Mugabe: Teacher, Revolutionary, Tyrant

Mugabe: Teacher, Revolutionary, Tyrant

by Andrew Norman
     
 

A former guerrilla leader who headed the resistance movement against white minority rule, Robert Mugabe was swept to power in Zimbabwe in 1980 on a tide of national euphoria with promises of peace, prosperity, and racial harmony. He then proceeded to preside over the economic and political ruination of the country that he himself had once described as the

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Overview

A former guerrilla leader who headed the resistance movement against white minority rule, Robert Mugabe was swept to power in Zimbabwe in 1980 on a tide of national euphoria with promises of peace, prosperity, and racial harmony. He then proceeded to preside over the economic and political ruination of the country that he himself had once described as the “Jewel of Africa.” In his desperate attempt to create and perpetuate a one-party state over the past quarter century, he has thwarted the democratic process, used torture against his own people, and deliberately obstructed aid organizations when they offered assistance to the persecuted and starving. This expansive study examines the private life and political reign of this ruthless dictator and unveils new details about Mugabe’s life prior to 1980. Illustrated with a number of photos secretly smuggled out of the country, this unique look at Mugabe explains the ethos and the methods behind Africa’s unshakeable iron fist.

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Kirkus Reviews

Condemnatory biography of the now 84-year-old Zimbabwean dictator who has made news�none good�since 1980 and regularly figures in the headlines today for rigging elections and disappearing opponents.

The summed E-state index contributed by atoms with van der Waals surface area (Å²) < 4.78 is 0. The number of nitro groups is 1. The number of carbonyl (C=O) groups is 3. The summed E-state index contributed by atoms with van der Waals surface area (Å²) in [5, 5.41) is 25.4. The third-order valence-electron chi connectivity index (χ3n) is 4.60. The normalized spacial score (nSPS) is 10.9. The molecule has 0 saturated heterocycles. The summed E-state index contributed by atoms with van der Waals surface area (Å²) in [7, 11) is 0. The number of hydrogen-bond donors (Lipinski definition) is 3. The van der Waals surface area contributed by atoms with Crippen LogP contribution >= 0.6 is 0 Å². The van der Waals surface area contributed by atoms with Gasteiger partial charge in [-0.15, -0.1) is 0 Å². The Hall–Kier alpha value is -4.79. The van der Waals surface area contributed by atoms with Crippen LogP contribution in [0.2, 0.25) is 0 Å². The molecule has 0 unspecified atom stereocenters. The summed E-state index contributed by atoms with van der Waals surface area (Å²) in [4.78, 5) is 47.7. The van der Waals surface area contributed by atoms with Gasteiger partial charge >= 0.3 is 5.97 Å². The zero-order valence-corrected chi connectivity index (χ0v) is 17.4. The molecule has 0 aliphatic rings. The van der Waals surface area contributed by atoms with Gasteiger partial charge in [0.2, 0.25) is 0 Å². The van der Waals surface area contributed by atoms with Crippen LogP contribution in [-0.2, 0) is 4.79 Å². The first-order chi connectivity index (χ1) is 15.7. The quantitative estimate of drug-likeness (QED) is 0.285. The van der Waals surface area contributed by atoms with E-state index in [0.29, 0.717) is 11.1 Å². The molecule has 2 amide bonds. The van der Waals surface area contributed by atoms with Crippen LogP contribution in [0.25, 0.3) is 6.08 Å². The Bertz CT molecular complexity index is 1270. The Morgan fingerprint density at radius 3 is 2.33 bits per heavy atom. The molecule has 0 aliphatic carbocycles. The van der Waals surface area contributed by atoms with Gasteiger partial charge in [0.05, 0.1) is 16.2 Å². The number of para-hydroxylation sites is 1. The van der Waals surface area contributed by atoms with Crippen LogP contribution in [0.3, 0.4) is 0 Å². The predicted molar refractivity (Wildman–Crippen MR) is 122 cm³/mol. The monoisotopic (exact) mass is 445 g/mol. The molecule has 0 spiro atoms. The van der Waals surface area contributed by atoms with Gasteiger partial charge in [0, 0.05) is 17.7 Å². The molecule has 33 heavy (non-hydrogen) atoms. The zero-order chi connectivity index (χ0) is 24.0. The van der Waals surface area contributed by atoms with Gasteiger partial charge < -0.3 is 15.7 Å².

Greeted as a liberator when his country, formerly Southern Rhodesia, declared independence in 1980, Robert Mugabe quickly embarked on a program of nationalization. Notable among his targets, writes biographer Norman (Arthur Conan Doyle, 2007, etc.), who lived in Southern Rhodesia in the late '50s, were the country's white farmers. "At the beginning of the 1980s, Zimbabwe's economy was booming," Norman writes. Those 6,000 farmers employed 300,000 black workers and produced vast exports, including two million tons of corn per year. Zimbabwe now imports corn and most of its other foodstuffs, and its people routinely suffer famine and malnutrition�even as Mugabe is building a museum honoring his achievements at whose center, Norman notes, will stand "a 16-foot-long stuffed Nile crocodile�a recent birthday present from his loyal ministers and officials." Plenty of dictators, tyrants and tinhorns have behaved poorly throughout world history; Norman suggests that Mugabe stands tall among them, if only because he apparently has no ideology apart from himself. The author charges that Mugabe became a Marxist, for instance, mostly out of convenience, since communism seemed to assure the success of a cult of personality and since communists seemed to rule indefinitely�or, as Mugabe put it, "What appealed to us most over our induction into communism was the firm instruction that: �Once you had become the government, you remain in government for ever.' " Mugabe retains power through terror, writesNorman, and with the knowledge that the European Union and the United States will not interfere with his misrule "for fear of being branded imperialist."

Well-written, though doesn't offer much more than any recent edition of, say, the CIA World Factbook�save that Norman's righteous indignation is joined by some truly horrific photographs that provide more evidence of the regime's brutality.

Product Details

ISBN-13:
9781862274914
Publisher:
The History Press
Publication date:
10/15/2008
Pages:
192
Product dimensions:
4.80(w) x 7.70(h) x 0.70(d)

Meet the Author

Andrew Norman was born in Zimbabwe and is the author of Adolf Hitler, HMS Hood, and Robert Mugabe and the Betrayal of Zimbabwe.

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